Open the Flood Gates!

What first appears to be just another small town in Kentucky turns into a treasure trove of fascination! This little town has tons of character, history and great eats! You will feel the flood gates of adventure open up as you tour the historic downtown area of Paducah, Kentucky!

At the heart of America’s inland waterways, where the Ohio and Tennessee Rivers converge lies Paducah, named after Chickasaw Indian Chief Paduke, or so the local lore goes. What we discovered was there is no Chief Paduke! Nor is there a tribe of “Paducahs” but rather a misspelling by William Clark (of the famed Lewis and Clark Expedition) of the Comanche Indian tribe known at the time as the Padoucas.

Turn­ of ­the­ century Paducah history books are effusive about the man, describing him as “towering Atlas-like above the common range”.

The locals want to believe in the bigger than life man so Chief Paduke remains. He’s on T-­shirts, stickers, post cards, police officers’ cars and uniforms. He’s a statue at 19th and Jefferson. He is a great misrepresentation of someone you want to follow and have your town named after. And so this wonderful folklore around the town of Paducah endures.

Cities and towns along river banks are no strangers to flooding. On January 21, 1937, the Ohio River at Paducah rose above its 50-foot flood stage, cresting at 60.8 feet on February 2. After 18 inches of rainfall in 16 days, the earthen levee was ineffective against this flood.

Congress authorized the United States Army Corps of Engineers to build the flood wall that now protects the city. The painted concrete wall is 14 feet high and the system includes 12 pump stations and several pipe gates, pipes, and 47 vehicular openings. The flood wall provides a level of protection equal to the record 1937 flood plus three feet.

flood-wall-murals

Paducah Wall to Wall is 3 city blocks of murals. The magnificent Dafford Floodwall Murals were painted by Louisiana Mural artist Robert Dafford and a team of other artists including Herb Roe, Benny Graeff, Doug Safford and Mike Doherty. They completed the 50 murals along the flood wall in 2007.

Murals depicting Paducah in 1873 as a prosperous and growing city, large scale agriculture in Kincaid Mounds, African American History, the churches of Paducah and steamships on the river are just a few of the 50 beautifully detailed paintings on the flood wall.

Bronze interpretive panels explain the content of each mural and enable onlookers to understand the history unfolding before them.

As we walk around the end of the flood wall, we see in the distance a beautiful river boat. Can it be? Oh, yes it is! The American Queen Riverboat, in all her splendor, we had the pleasure of viewing when we were in Hannibal Missouri! She is in port for the last time this season. In this mural all three of the Delta Queen Steamboat Company’s boats (Delta Queen, Mississippi Queen, & American Queen) were docked at the Port of Paducah at the same time in July of 1996 and were greeted by the Paducah Ambassadors.

Today the Ambassadors were at the Paducah Riverfront to bid farewell to the passengers of the American Queen as they set sail. A tradition that has been part of Paducah hospitality for over 28 years. These volunteers take to heart the welcoming, sharing, and handing out of information about their town. If you’ve got a question, they’ve got the answer!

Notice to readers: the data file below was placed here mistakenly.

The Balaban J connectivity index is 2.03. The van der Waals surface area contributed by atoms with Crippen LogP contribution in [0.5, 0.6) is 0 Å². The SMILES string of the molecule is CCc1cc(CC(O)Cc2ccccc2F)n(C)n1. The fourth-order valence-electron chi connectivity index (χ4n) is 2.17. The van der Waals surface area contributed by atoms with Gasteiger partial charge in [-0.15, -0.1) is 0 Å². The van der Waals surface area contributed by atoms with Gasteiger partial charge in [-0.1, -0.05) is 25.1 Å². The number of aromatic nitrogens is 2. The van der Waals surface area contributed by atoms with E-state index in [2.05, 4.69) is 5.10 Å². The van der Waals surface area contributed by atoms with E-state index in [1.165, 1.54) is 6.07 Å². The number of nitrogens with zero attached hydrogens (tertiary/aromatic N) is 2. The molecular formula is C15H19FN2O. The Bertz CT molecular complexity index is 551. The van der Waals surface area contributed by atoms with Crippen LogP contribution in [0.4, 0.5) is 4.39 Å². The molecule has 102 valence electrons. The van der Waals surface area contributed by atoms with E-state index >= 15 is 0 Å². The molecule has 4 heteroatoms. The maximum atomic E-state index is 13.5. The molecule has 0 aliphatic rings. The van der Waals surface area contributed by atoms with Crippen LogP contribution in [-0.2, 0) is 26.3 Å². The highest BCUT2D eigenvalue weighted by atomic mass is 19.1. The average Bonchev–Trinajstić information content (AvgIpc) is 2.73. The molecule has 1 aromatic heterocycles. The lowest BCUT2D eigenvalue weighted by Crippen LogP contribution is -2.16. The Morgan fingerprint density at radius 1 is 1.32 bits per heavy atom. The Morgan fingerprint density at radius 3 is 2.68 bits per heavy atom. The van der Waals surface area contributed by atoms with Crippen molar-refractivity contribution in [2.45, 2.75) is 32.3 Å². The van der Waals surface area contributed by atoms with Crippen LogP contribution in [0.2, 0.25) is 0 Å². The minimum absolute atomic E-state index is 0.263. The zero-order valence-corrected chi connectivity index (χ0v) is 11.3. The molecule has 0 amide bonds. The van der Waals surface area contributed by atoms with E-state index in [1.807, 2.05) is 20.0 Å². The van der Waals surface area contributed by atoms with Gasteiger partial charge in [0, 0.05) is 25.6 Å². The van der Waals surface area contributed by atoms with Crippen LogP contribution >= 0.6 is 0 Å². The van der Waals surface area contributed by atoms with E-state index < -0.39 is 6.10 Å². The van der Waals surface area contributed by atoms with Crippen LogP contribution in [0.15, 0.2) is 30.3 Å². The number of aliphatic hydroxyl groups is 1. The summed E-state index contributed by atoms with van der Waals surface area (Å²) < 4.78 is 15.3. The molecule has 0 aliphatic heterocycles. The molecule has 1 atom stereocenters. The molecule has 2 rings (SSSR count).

The Moonshine Company, located in historic downtown Paducah ~ Makers of fine Kentucky Moonshine! Step right inside and sip it straight or mixed with flavors while listening to how it’s made and the colorful history behind moonshine.

Did you know it’s illegal to own any part of a still, let alone the whole still? You can’t even have an antique one converted to a flower pot! It’s still a still and it’s against the law to own. So if you know someone who has one….you know a modern day bootlegger!

There’s more than moonshine at the distillery. This place is jam packed with stills and moonshine history exhibits, including an actual still that the revenuers axed when action was taken to enforce prohibition.

The tradition of moonshine is in the recipe. Different blends of rye , barley, white and yellow corn make up the distinct flavors in each recipe of moonshine.  In addition to the straight moonshine they are beginning a new tradition by offering flavored mixers to add to the spirits. Flavors like Lemon Drop, Fireball, Apple Pie and Whiskey Sour can be added to the moonshine to lighten things up a bit.

They continue to use the same recipe, and the same method, Uncle Mosey used to support their family through prohibition and the Great Depression. The very same Uncle Mosey’s moonshine that was the favorite of the notorious gangster bootlegger Al Capone!

Sometimes you just gotta have a juicy burger! JP’s Bar and Grill delivers! They even had a local artist singing on the patio for some extra ambience.

My burger was topped with hickory smoked bacon, onion straws, Swiss cheese and BBQ sauce. On the side, a pile of sweet potato fries! David is a traditionalist so he ordered 1/2 lb. steak burger with lettuce, tomatoes, pickles and onions and Provolone cheese. Criss-cross cut fries of course!

A perfectly satisfying day! So many little treats to savor in Paducah remain for our next visit!

 

One thought on “Open the Flood Gates!

  1. Larry Carrier says:

    Following EatMyMap is a wonderful education in American History. More can be learned here than in most college courses. The pictures are are exquisite and the commentary light, but poignant. My wife and I will be taking a cruise down the Mississippi from Memphis to New Orleans on the American Queen River Boat in the spring. Great to see it mentioned here.

    Like

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